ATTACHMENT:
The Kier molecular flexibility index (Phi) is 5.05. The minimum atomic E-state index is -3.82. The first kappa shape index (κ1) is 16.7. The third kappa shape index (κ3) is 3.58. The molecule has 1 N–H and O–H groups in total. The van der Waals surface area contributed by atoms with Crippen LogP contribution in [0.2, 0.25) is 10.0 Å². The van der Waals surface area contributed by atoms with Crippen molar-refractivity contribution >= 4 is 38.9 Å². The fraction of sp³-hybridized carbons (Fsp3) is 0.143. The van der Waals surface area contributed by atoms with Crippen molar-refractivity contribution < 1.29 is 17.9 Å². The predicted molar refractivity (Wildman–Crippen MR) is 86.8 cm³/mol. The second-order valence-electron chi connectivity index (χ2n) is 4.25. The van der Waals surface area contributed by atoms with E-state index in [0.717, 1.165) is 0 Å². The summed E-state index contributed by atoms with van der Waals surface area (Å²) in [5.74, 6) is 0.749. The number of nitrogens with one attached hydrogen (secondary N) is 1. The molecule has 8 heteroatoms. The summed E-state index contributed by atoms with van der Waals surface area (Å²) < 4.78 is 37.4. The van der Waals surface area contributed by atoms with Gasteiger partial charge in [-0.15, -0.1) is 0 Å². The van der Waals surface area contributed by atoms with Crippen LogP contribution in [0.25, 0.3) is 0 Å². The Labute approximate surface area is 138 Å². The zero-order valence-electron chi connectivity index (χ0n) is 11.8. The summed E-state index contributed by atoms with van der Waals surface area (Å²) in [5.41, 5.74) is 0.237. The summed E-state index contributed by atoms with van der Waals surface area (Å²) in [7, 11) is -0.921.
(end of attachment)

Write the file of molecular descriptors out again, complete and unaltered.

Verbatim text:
The Kier molecular flexibility index (Phi) is 5.05. The minimum atomic E-state index is -3.82. The first kappa shape index (κ1) is 16.7. The third kappa shape index (κ3) is 3.58. The molecule has 1 N–H and O–H groups in total. The van der Waals surface area contributed by atoms with Crippen LogP contribution in [0.2, 0.25) is 10.0 Å². The van der Waals surface area contributed by atoms with Crippen molar-refractivity contribution >= 4 is 38.9 Å². The fraction of sp³-hybridized carbons (Fsp3) is 0.143. The van der Waals surface area contributed by atoms with Crippen molar-refractivity contribution < 1.29 is 17.9 Å². The predicted molar refractivity (Wildman–Crippen MR) is 86.8 cm³/mol. The second-order valence-electron chi connectivity index (χ2n) is 4.25. The van der Waals surface area contributed by atoms with E-state index in [0.717, 1.165) is 0 Å². The summed E-state index contributed by atoms with van der Waals surface area (Å²) in [5.74, 6) is 0.749. The number of nitrogens with one attached hydrogen (secondary N) is 1. The molecule has 8 heteroatoms. The summed E-state index contributed by atoms with van der Waals surface area (Å²) < 4.78 is 37.4. The van der Waals surface area contributed by atoms with Gasteiger partial charge in [-0.15, -0.1) is 0 Å². The van der Waals surface area contributed by atoms with Crippen LogP contribution in [0.25, 0.3) is 0 Å². The Labute approximate surface area is 138 Å². The zero-order valence-electron chi connectivity index (χ0n) is 11.8. The summed E-state index contributed by atoms with van der Waals surface area (Å²) in [5.41, 5.74) is 0.237. The summed E-state index contributed by atoms with van der Waals surface area (Å²) in [7, 11) is -0.921.